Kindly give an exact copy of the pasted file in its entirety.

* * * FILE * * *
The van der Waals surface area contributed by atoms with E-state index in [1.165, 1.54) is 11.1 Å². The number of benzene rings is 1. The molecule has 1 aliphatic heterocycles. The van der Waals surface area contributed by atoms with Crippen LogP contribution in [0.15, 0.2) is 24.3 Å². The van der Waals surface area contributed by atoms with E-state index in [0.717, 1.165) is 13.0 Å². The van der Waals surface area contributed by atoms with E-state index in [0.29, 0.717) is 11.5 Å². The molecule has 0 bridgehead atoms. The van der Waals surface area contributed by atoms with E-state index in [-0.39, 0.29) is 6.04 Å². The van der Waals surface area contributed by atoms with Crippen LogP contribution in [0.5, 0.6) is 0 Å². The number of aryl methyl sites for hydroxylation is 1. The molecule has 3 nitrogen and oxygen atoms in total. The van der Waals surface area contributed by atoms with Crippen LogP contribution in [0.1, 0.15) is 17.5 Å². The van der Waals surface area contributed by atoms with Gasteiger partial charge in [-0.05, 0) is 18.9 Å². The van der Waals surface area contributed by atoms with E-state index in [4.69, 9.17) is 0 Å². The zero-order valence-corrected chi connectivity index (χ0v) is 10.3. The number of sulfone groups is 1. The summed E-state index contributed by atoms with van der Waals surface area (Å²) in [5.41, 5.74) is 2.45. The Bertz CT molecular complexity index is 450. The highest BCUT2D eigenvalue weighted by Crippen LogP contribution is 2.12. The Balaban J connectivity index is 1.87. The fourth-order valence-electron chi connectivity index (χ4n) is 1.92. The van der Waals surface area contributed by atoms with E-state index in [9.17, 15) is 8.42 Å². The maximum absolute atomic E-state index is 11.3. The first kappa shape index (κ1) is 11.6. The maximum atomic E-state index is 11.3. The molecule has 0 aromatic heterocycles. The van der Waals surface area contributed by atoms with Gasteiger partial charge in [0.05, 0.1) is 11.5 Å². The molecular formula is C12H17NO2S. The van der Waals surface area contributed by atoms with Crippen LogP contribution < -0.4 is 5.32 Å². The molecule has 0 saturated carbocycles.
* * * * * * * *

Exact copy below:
The van der Waals surface area contributed by atoms with E-state index in [1.165, 1.54) is 11.1 Å². The number of benzene rings is 1. The molecule has 1 aliphatic heterocycles. The van der Waals surface area contributed by atoms with Crippen LogP contribution in [0.15, 0.2) is 24.3 Å². The van der Waals surface area contributed by atoms with E-state index in [0.717, 1.165) is 13.0 Å². The van der Waals surface area contributed by atoms with E-state index in [0.29, 0.717) is 11.5 Å². The molecule has 0 bridgehead atoms. The van der Waals surface area contributed by atoms with E-state index in [-0.39, 0.29) is 6.04 Å². The van der Waals surface area contributed by atoms with Crippen LogP contribution in [0.5, 0.6) is 0 Å². The number of aryl methyl sites for hydroxylation is 1. The molecule has 3 nitrogen and oxygen atoms in total. The van der Waals surface area contributed by atoms with Crippen LogP contribution in [0.1, 0.15) is 17.5 Å². The van der Waals surface area contributed by atoms with Gasteiger partial charge in [-0.05, 0) is 18.9 Å². The van der Waals surface area contributed by atoms with E-state index in [4.69, 9.17) is 0 Å². The zero-order valence-corrected chi connectivity index (χ0v) is 10.3. The number of sulfone groups is 1. The summed E-state index contributed by atoms with van der Waals surface area (Å²) in [5.41, 5.74) is 2.45. The Bertz CT molecular complexity index is 450. The highest BCUT2D eigenvalue weighted by Crippen LogP contribution is 2.12. The Balaban J connectivity index is 1.87. The fourth-order valence-electron chi connectivity index (χ4n) is 1.92. The van der Waals surface area contributed by atoms with E-state index in [9.17, 15) is 8.42 Å². The maximum absolute atomic E-state index is 11.3. The first kappa shape index (κ1) is 11.6. The maximum atomic E-state index is 11.3. The molecule has 0 aromatic heterocycles. The van der Waals surface area contributed by atoms with Gasteiger partial charge in [0.05, 0.1) is 11.5 Å². The molecular formula is C12H17NO2S. The van der Waals surface area contributed by atoms with Crippen LogP contribution < -0.4 is 5.32 Å². The molecule has 0 saturated carbocycles.